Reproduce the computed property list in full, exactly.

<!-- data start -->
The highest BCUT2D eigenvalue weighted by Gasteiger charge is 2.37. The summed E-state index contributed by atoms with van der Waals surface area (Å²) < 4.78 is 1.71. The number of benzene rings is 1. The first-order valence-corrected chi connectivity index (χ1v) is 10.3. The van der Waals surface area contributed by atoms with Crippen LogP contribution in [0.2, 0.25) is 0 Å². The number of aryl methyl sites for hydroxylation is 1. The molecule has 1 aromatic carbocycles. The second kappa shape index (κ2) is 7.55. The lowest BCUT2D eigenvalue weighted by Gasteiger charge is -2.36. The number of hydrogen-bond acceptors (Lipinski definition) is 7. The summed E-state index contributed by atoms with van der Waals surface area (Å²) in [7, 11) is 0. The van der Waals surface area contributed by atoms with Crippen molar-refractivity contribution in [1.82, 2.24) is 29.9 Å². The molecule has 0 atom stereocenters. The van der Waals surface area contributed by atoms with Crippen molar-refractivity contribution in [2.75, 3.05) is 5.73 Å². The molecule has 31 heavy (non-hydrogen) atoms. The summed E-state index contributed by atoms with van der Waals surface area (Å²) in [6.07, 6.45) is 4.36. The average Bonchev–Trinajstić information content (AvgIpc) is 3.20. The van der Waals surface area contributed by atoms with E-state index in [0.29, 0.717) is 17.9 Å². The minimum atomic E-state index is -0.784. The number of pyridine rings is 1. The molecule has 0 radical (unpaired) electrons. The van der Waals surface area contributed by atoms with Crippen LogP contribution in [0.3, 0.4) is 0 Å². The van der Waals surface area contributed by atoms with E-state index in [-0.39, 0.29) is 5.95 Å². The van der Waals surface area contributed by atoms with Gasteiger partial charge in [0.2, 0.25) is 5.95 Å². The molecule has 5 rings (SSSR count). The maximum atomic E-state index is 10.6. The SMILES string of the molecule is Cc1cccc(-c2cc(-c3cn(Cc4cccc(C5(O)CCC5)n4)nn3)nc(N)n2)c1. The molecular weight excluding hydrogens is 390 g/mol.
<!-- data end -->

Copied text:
The highest BCUT2D eigenvalue weighted by Gasteiger charge is 2.37. The summed E-state index contributed by atoms with van der Waals surface area (Å²) < 4.78 is 1.71. The number of benzene rings is 1. The first-order valence-corrected chi connectivity index (χ1v) is 10.3. The van der Waals surface area contributed by atoms with Crippen LogP contribution in [0.2, 0.25) is 0 Å². The number of aryl methyl sites for hydroxylation is 1. The molecule has 1 aromatic carbocycles. The second kappa shape index (κ2) is 7.55. The lowest BCUT2D eigenvalue weighted by Gasteiger charge is -2.36. The number of hydrogen-bond acceptors (Lipinski definition) is 7. The summed E-state index contributed by atoms with van der Waals surface area (Å²) in [7, 11) is 0. The van der Waals surface area contributed by atoms with Crippen molar-refractivity contribution in [1.82, 2.24) is 29.9 Å². The molecule has 0 atom stereocenters. The van der Waals surface area contributed by atoms with Crippen molar-refractivity contribution in [2.75, 3.05) is 5.73 Å². The molecule has 31 heavy (non-hydrogen) atoms. The summed E-state index contributed by atoms with van der Waals surface area (Å²) in [6.07, 6.45) is 4.36. The average Bonchev–Trinajstić information content (AvgIpc) is 3.20. The van der Waals surface area contributed by atoms with E-state index in [0.29, 0.717) is 17.9 Å². The minimum atomic E-state index is -0.784. The number of pyridine rings is 1. The molecule has 0 radical (unpaired) electrons. The van der Waals surface area contributed by atoms with Crippen LogP contribution in [0.3, 0.4) is 0 Å². The van der Waals surface area contributed by atoms with E-state index in [-0.39, 0.29) is 5.95 Å². The van der Waals surface area contributed by atoms with Gasteiger partial charge in [0.2, 0.25) is 5.95 Å². The molecule has 5 rings (SSSR count). The maximum atomic E-state index is 10.6. The SMILES string of the molecule is Cc1cccc(-c2cc(-c3cn(Cc4cccc(C5(O)CCC5)n4)nn3)nc(N)n2)c1. The molecular weight excluding hydrogens is 390 g/mol.